There's not enough room on a business card to list all the awards and titles accumulated by Lefty Kreh and Roland Martin.
But then in the outdoors world, neither fisherman needs much of an introduction. Books, TV shows, seminars, videos. Heck, they could probably make a killing doing the greetings on people's answering machines.
Can you just imagine it: "Hi, this is Lefty Kreh. No one is home right now, but did you hear the one about the minister, rabbi and priest out golfing?"
With the number of jokes he knows, Kreh could give each person an individualized greeting. (Hey, Lefty, if you decide to go into business, cut me in on the profits, will ya?)
Come fall, though, these two guys with Maryland roots will have to make a little room on the card, having landed the highest honor an angler can hook: induction into the International Game Fish Association Hall of Fame.
Joining them in the Hall will be Curt Gowdy, the man who owns the title, "The American Sportsman"; Hal Lyman, publisher of Salt Water Sportsman magazine; William "Billy" Pate, fly rod wizard; and Sir Garrick Agnew, who pioneered bill fishing in Western Australia.
The IGFA, founded in 1936, has just 44 members in its Hall of Fame. The list includes all of the heavy hitters -- one literally: Maryland native Joe Brooks, authors Ernest Hemingway and Zane Gray, conservationist Izaak Walton, fly-tying guru Mary Orvis Marbury and baseball legend and fishing fanatic Ted Williams.
Ray Scott, the founder of BASS and a member of the IGFA board of trustees, called Kreh, Martin and Gowdy "enduring performers. They're not just some southern-fried cowboys."
Gowdy, Scott said, always understood how to present outdoors shows on TV. Martin helped promote bass fishing and is one of the sport's great innovators. And Kreh "is one of the best teachers I've ever met, period."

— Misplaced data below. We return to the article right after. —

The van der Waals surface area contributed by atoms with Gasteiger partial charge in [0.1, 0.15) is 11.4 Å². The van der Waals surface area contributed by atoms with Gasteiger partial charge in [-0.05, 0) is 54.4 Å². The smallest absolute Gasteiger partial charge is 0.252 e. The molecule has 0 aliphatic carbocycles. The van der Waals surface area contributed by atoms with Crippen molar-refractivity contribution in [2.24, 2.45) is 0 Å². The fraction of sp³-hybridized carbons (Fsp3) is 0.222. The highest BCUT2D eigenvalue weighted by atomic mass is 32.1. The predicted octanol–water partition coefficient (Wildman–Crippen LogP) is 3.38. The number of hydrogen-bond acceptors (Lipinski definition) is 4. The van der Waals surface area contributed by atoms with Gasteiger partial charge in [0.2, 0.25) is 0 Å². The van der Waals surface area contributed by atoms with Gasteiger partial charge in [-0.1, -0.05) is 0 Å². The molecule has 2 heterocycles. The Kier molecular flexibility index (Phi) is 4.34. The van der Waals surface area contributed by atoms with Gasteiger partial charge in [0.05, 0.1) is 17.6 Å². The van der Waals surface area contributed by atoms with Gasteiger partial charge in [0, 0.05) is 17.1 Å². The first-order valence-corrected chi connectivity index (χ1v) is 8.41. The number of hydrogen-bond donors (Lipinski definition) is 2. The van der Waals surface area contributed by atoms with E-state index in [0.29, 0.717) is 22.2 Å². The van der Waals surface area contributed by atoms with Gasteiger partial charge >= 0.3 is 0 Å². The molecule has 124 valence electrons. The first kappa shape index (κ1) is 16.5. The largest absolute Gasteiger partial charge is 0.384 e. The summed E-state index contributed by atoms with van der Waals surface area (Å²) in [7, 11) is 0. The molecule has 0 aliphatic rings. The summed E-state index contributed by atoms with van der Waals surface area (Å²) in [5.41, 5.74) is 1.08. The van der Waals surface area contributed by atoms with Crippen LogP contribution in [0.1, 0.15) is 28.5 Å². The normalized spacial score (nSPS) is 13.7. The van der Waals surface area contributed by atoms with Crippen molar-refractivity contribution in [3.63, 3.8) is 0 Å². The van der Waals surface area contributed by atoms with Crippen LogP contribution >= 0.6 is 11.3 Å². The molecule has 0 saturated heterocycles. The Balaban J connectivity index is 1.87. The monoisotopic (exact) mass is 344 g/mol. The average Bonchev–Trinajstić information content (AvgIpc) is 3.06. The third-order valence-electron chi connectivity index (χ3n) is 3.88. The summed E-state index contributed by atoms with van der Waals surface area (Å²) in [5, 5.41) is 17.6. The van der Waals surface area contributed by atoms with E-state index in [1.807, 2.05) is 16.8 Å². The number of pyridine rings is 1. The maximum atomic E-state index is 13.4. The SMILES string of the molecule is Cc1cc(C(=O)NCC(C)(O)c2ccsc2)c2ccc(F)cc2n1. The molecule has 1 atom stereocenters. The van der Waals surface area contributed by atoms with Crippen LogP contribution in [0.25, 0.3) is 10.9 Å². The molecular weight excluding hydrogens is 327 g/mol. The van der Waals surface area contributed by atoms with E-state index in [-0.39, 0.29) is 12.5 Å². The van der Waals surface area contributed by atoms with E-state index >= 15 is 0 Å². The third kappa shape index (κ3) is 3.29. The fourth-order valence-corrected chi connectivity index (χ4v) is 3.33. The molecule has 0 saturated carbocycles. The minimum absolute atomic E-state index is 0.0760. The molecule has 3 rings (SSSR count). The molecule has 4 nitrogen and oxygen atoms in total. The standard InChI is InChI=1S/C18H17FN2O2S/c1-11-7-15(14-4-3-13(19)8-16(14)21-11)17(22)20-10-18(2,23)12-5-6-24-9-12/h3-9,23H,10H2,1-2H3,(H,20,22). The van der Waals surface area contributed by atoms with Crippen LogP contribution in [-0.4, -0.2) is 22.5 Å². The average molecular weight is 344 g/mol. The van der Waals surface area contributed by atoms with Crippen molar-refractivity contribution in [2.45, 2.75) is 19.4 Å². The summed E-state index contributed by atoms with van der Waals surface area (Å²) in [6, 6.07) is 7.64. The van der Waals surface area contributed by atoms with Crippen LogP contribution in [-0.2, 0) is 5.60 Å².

Typically, Kreh, 78, was out giving a casting lesson when I called to chat. When we finally hooked up, he expressed delight at the honor, but made a joke at his expense.
"I'm humbled by the fact that they've done this, and I wonder if I deserve it," he said. "But when I called them I asked if they'd heard about a funeral in my family. This is the first time they've put in living people!"
Scott laughed and agreed. "This is almost like a signal to die."
Like Kreh, Martin also said he was humbled by the honor. Although he lives in Florida, Martin once called Laurel home and the Triadelphia and Rocky Gorge reservoirs his home waters.
Martin, 63, has won 19 BASS tournaments and is a nine-time BASS Angler of the Year. He was at the first Bassmaster Classic in 1971, and has qualified for the event 25 times.
"This is the most elite honor of them all," Martin said at this year's Classic. "I'm proud of my BASS accomplishments, but the IGFA is beyond that. It represents sports fishing, in general. Look who else is in there. That's impressive company."
The University of Maryland graduate said he took up fly fishing in earnest about a dozen years ago and zeroed in on tarpon.
"That's what did it for me to get me into the Hall," he said. "I got to be really proficient. The good [anglers] would give me good marks."